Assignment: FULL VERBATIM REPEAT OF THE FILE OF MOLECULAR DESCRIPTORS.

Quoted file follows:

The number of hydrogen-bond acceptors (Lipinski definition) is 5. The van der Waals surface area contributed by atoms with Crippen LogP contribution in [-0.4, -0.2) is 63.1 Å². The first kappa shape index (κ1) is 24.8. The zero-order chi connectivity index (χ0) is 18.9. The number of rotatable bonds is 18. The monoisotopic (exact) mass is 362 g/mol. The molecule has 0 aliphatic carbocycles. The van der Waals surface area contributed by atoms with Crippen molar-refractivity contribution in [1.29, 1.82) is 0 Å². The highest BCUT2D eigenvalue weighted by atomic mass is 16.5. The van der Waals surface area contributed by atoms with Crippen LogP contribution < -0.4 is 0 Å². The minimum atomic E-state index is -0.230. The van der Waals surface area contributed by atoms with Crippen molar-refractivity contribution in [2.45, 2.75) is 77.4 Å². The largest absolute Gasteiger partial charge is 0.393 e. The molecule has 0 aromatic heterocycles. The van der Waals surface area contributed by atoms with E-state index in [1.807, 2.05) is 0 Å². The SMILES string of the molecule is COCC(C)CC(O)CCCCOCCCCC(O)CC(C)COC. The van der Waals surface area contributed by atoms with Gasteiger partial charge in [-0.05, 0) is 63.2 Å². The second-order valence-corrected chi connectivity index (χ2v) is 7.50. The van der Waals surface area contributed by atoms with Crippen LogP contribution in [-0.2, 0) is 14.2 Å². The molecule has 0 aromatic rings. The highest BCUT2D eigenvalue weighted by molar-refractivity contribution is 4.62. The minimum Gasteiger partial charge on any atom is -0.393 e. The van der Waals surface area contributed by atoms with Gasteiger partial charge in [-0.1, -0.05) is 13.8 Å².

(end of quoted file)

The number of hydrogen-bond acceptors (Lipinski definition) is 5. The van der Waals surface area contributed by atoms with Crippen LogP contribution in [-0.4, -0.2) is 63.1 Å². The first kappa shape index (κ1) is 24.8. The zero-order chi connectivity index (χ0) is 18.9. The number of rotatable bonds is 18. The monoisotopic (exact) mass is 362 g/mol. The molecule has 0 aliphatic carbocycles. The van der Waals surface area contributed by atoms with Crippen molar-refractivity contribution in [1.29, 1.82) is 0 Å². The highest BCUT2D eigenvalue weighted by atomic mass is 16.5. The van der Waals surface area contributed by atoms with Crippen LogP contribution < -0.4 is 0 Å². The minimum atomic E-state index is -0.230. The van der Waals surface area contributed by atoms with Crippen molar-refractivity contribution in [2.45, 2.75) is 77.4 Å². The largest absolute Gasteiger partial charge is 0.393 e. The molecule has 0 aromatic heterocycles. The van der Waals surface area contributed by atoms with E-state index in [1.807, 2.05) is 0 Å². The SMILES string of the molecule is COCC(C)CC(O)CCCCOCCCCC(O)CC(C)COC. The van der Waals surface area contributed by atoms with Gasteiger partial charge in [-0.05, 0) is 63.2 Å². The second-order valence-corrected chi connectivity index (χ2v) is 7.50. The van der Waals surface area contributed by atoms with Crippen LogP contribution in [-0.2, 0) is 14.2 Å². The molecule has 0 aromatic rings. The highest BCUT2D eigenvalue weighted by molar-refractivity contribution is 4.62. The minimum Gasteiger partial charge on any atom is -0.393 e. The van der Waals surface area contributed by atoms with Gasteiger partial charge in [-0.1, -0.05) is 13.8 Å².